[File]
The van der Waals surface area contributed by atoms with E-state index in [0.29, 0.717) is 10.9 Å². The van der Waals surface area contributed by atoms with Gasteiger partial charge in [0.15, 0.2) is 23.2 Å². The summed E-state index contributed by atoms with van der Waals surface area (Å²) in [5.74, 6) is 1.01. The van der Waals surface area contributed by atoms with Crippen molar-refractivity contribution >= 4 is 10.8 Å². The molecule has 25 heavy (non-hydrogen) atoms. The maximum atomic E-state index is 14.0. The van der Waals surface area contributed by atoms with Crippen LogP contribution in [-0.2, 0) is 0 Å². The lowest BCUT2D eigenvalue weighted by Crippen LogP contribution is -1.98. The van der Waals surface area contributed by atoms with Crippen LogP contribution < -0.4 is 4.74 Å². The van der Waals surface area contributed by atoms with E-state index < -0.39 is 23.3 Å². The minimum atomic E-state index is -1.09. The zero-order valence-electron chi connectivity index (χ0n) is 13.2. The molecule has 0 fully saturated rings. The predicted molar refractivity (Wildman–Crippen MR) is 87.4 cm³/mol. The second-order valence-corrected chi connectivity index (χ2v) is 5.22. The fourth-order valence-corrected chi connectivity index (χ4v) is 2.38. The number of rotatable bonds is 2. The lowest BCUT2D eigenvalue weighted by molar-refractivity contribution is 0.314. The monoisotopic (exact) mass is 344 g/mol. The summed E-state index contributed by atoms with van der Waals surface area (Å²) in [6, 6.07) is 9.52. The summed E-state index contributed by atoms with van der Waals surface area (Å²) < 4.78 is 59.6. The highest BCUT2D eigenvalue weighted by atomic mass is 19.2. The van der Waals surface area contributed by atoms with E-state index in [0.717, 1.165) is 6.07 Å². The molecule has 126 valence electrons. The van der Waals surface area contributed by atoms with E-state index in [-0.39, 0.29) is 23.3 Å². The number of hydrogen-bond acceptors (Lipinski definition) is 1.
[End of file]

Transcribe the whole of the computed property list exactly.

The van der Waals surface area contributed by atoms with E-state index in [0.29, 0.717) is 10.9 Å². The van der Waals surface area contributed by atoms with Gasteiger partial charge in [0.15, 0.2) is 23.2 Å². The summed E-state index contributed by atoms with van der Waals surface area (Å²) in [5.74, 6) is 1.01. The van der Waals surface area contributed by atoms with Crippen molar-refractivity contribution >= 4 is 10.8 Å². The molecule has 25 heavy (non-hydrogen) atoms. The maximum atomic E-state index is 14.0. The van der Waals surface area contributed by atoms with Crippen LogP contribution in [-0.2, 0) is 0 Å². The lowest BCUT2D eigenvalue weighted by Crippen LogP contribution is -1.98. The van der Waals surface area contributed by atoms with Crippen LogP contribution < -0.4 is 4.74 Å². The van der Waals surface area contributed by atoms with E-state index < -0.39 is 23.3 Å². The minimum atomic E-state index is -1.09. The zero-order valence-electron chi connectivity index (χ0n) is 13.2. The molecule has 0 fully saturated rings. The predicted molar refractivity (Wildman–Crippen MR) is 87.4 cm³/mol. The second-order valence-corrected chi connectivity index (χ2v) is 5.22. The fourth-order valence-corrected chi connectivity index (χ4v) is 2.38. The number of rotatable bonds is 2. The lowest BCUT2D eigenvalue weighted by molar-refractivity contribution is 0.314. The monoisotopic (exact) mass is 344 g/mol. The summed E-state index contributed by atoms with van der Waals surface area (Å²) in [6, 6.07) is 9.52. The summed E-state index contributed by atoms with van der Waals surface area (Å²) < 4.78 is 59.6. The highest BCUT2D eigenvalue weighted by atomic mass is 19.2. The van der Waals surface area contributed by atoms with E-state index in [0.717, 1.165) is 6.07 Å². The molecule has 126 valence electrons. The van der Waals surface area contributed by atoms with E-state index in [-0.39, 0.29) is 23.3 Å². The number of hydrogen-bond acceptors (Lipinski definition) is 1.